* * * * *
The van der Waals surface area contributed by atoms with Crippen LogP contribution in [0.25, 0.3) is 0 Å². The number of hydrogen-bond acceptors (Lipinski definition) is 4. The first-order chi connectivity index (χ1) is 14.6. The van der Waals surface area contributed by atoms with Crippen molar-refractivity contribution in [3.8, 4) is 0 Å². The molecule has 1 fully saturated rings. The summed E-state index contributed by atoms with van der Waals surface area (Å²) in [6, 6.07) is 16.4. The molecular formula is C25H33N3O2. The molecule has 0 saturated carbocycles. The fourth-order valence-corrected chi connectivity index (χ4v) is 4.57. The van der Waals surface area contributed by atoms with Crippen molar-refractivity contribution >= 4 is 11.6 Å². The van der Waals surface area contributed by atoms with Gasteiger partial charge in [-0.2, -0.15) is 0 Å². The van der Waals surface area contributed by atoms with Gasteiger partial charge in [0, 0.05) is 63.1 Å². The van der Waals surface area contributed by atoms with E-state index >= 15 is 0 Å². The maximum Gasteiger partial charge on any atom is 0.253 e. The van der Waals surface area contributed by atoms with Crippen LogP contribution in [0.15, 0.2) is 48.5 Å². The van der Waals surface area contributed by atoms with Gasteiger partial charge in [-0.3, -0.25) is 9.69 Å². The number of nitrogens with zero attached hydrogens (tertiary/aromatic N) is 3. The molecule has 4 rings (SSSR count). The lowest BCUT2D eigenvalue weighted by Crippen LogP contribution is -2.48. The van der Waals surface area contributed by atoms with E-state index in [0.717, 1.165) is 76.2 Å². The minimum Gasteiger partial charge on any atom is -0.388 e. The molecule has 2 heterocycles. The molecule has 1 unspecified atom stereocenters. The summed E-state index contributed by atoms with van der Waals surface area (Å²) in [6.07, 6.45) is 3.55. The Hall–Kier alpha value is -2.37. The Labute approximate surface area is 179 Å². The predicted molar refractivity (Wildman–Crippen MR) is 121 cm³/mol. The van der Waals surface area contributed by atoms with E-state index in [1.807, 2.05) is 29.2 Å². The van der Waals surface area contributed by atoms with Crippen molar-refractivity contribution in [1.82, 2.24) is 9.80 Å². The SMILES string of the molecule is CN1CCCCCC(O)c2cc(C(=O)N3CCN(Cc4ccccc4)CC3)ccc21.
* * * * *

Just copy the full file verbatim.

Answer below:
The van der Waals surface area contributed by atoms with Crippen LogP contribution in [0.25, 0.3) is 0 Å². The number of hydrogen-bond acceptors (Lipinski definition) is 4. The first-order chi connectivity index (χ1) is 14.6. The van der Waals surface area contributed by atoms with Crippen molar-refractivity contribution in [3.8, 4) is 0 Å². The molecule has 1 fully saturated rings. The summed E-state index contributed by atoms with van der Waals surface area (Å²) in [6, 6.07) is 16.4. The molecular formula is C25H33N3O2. The molecule has 0 saturated carbocycles. The fourth-order valence-corrected chi connectivity index (χ4v) is 4.57. The van der Waals surface area contributed by atoms with Crippen molar-refractivity contribution >= 4 is 11.6 Å². The van der Waals surface area contributed by atoms with Gasteiger partial charge in [-0.2, -0.15) is 0 Å². The van der Waals surface area contributed by atoms with Gasteiger partial charge in [0, 0.05) is 63.1 Å². The van der Waals surface area contributed by atoms with E-state index >= 15 is 0 Å². The maximum Gasteiger partial charge on any atom is 0.253 e. The van der Waals surface area contributed by atoms with Crippen LogP contribution in [0.15, 0.2) is 48.5 Å². The van der Waals surface area contributed by atoms with Gasteiger partial charge in [-0.3, -0.25) is 9.69 Å². The number of nitrogens with zero attached hydrogens (tertiary/aromatic N) is 3. The molecule has 4 rings (SSSR count). The lowest BCUT2D eigenvalue weighted by Crippen LogP contribution is -2.48. The van der Waals surface area contributed by atoms with E-state index in [0.717, 1.165) is 76.2 Å². The minimum Gasteiger partial charge on any atom is -0.388 e. The molecule has 2 heterocycles. The molecule has 1 unspecified atom stereocenters. The summed E-state index contributed by atoms with van der Waals surface area (Å²) in [6.07, 6.45) is 3.55. The Hall–Kier alpha value is -2.37. The Labute approximate surface area is 179 Å². The predicted molar refractivity (Wildman–Crippen MR) is 121 cm³/mol. The van der Waals surface area contributed by atoms with E-state index in [1.807, 2.05) is 29.2 Å². The van der Waals surface area contributed by atoms with Crippen molar-refractivity contribution in [1.82, 2.24) is 9.80 Å². The SMILES string of the molecule is CN1CCCCCC(O)c2cc(C(=O)N3CCN(Cc4ccccc4)CC3)ccc21.